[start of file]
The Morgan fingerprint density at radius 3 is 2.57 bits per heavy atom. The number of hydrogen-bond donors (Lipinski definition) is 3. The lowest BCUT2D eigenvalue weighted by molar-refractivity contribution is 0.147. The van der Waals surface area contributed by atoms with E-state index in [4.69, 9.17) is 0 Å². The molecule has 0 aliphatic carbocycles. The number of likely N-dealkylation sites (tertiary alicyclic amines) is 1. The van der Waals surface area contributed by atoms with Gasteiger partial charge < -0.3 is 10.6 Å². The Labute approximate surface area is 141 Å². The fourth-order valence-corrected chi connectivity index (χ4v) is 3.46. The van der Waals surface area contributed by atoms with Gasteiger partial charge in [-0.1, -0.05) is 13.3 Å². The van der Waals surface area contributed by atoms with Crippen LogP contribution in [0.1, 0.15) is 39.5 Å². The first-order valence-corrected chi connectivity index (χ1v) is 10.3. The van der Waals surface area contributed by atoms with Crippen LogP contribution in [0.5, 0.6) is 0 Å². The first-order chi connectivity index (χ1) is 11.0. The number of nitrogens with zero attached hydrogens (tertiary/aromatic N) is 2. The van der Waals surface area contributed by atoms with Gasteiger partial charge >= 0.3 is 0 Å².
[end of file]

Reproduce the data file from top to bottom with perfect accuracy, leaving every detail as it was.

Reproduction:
The Morgan fingerprint density at radius 3 is 2.57 bits per heavy atom. The number of hydrogen-bond donors (Lipinski definition) is 3. The lowest BCUT2D eigenvalue weighted by molar-refractivity contribution is 0.147. The van der Waals surface area contributed by atoms with E-state index in [4.69, 9.17) is 0 Å². The molecule has 0 aliphatic carbocycles. The number of likely N-dealkylation sites (tertiary alicyclic amines) is 1. The van der Waals surface area contributed by atoms with Gasteiger partial charge < -0.3 is 10.6 Å². The Labute approximate surface area is 141 Å². The fourth-order valence-corrected chi connectivity index (χ4v) is 3.46. The van der Waals surface area contributed by atoms with Gasteiger partial charge in [-0.1, -0.05) is 13.3 Å². The van der Waals surface area contributed by atoms with Crippen LogP contribution in [0.1, 0.15) is 39.5 Å². The first-order valence-corrected chi connectivity index (χ1v) is 10.3. The van der Waals surface area contributed by atoms with Crippen LogP contribution in [0.5, 0.6) is 0 Å². The first-order chi connectivity index (χ1) is 11.0. The number of nitrogens with zero attached hydrogens (tertiary/aromatic N) is 2. The van der Waals surface area contributed by atoms with Gasteiger partial charge >= 0.3 is 0 Å².